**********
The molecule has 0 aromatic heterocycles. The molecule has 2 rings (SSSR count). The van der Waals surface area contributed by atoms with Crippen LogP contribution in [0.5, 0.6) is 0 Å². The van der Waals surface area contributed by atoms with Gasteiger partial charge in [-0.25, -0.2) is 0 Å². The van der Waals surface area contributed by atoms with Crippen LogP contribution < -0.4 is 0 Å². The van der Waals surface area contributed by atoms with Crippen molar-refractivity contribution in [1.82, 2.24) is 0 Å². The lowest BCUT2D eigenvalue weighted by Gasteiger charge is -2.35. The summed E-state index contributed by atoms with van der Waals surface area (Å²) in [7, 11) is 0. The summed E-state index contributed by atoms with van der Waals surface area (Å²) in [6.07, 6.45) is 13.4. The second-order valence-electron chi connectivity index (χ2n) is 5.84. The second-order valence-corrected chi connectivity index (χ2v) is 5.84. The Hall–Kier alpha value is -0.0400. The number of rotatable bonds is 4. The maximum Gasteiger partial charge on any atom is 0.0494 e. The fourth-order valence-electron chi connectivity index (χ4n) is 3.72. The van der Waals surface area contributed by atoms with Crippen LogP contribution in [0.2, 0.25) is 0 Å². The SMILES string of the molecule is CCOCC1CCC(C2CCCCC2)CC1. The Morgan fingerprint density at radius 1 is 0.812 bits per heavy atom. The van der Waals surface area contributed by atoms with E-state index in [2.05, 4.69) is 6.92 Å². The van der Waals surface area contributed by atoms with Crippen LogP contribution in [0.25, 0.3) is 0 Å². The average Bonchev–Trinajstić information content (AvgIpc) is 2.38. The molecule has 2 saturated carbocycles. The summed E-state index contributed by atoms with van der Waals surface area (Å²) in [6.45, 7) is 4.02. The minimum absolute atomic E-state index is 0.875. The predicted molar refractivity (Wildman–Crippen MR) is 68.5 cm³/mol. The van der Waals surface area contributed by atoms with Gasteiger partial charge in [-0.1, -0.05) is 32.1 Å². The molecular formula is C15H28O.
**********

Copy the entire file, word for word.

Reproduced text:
The molecule has 0 aromatic heterocycles. The molecule has 2 rings (SSSR count). The van der Waals surface area contributed by atoms with Crippen LogP contribution in [0.5, 0.6) is 0 Å². The van der Waals surface area contributed by atoms with Gasteiger partial charge in [-0.25, -0.2) is 0 Å². The van der Waals surface area contributed by atoms with Crippen LogP contribution < -0.4 is 0 Å². The van der Waals surface area contributed by atoms with Crippen molar-refractivity contribution in [1.82, 2.24) is 0 Å². The lowest BCUT2D eigenvalue weighted by Gasteiger charge is -2.35. The summed E-state index contributed by atoms with van der Waals surface area (Å²) in [7, 11) is 0. The summed E-state index contributed by atoms with van der Waals surface area (Å²) in [6.07, 6.45) is 13.4. The second-order valence-electron chi connectivity index (χ2n) is 5.84. The second-order valence-corrected chi connectivity index (χ2v) is 5.84. The Hall–Kier alpha value is -0.0400. The number of rotatable bonds is 4. The maximum Gasteiger partial charge on any atom is 0.0494 e. The fourth-order valence-electron chi connectivity index (χ4n) is 3.72. The van der Waals surface area contributed by atoms with Crippen LogP contribution in [0.2, 0.25) is 0 Å². The SMILES string of the molecule is CCOCC1CCC(C2CCCCC2)CC1. The Morgan fingerprint density at radius 1 is 0.812 bits per heavy atom. The van der Waals surface area contributed by atoms with E-state index in [2.05, 4.69) is 6.92 Å². The van der Waals surface area contributed by atoms with Crippen LogP contribution in [0.25, 0.3) is 0 Å². The average Bonchev–Trinajstić information content (AvgIpc) is 2.38. The molecule has 2 saturated carbocycles. The summed E-state index contributed by atoms with van der Waals surface area (Å²) in [6.45, 7) is 4.02. The minimum absolute atomic E-state index is 0.875. The predicted molar refractivity (Wildman–Crippen MR) is 68.5 cm³/mol. The van der Waals surface area contributed by atoms with Gasteiger partial charge in [-0.1, -0.05) is 32.1 Å². The molecular formula is C15H28O.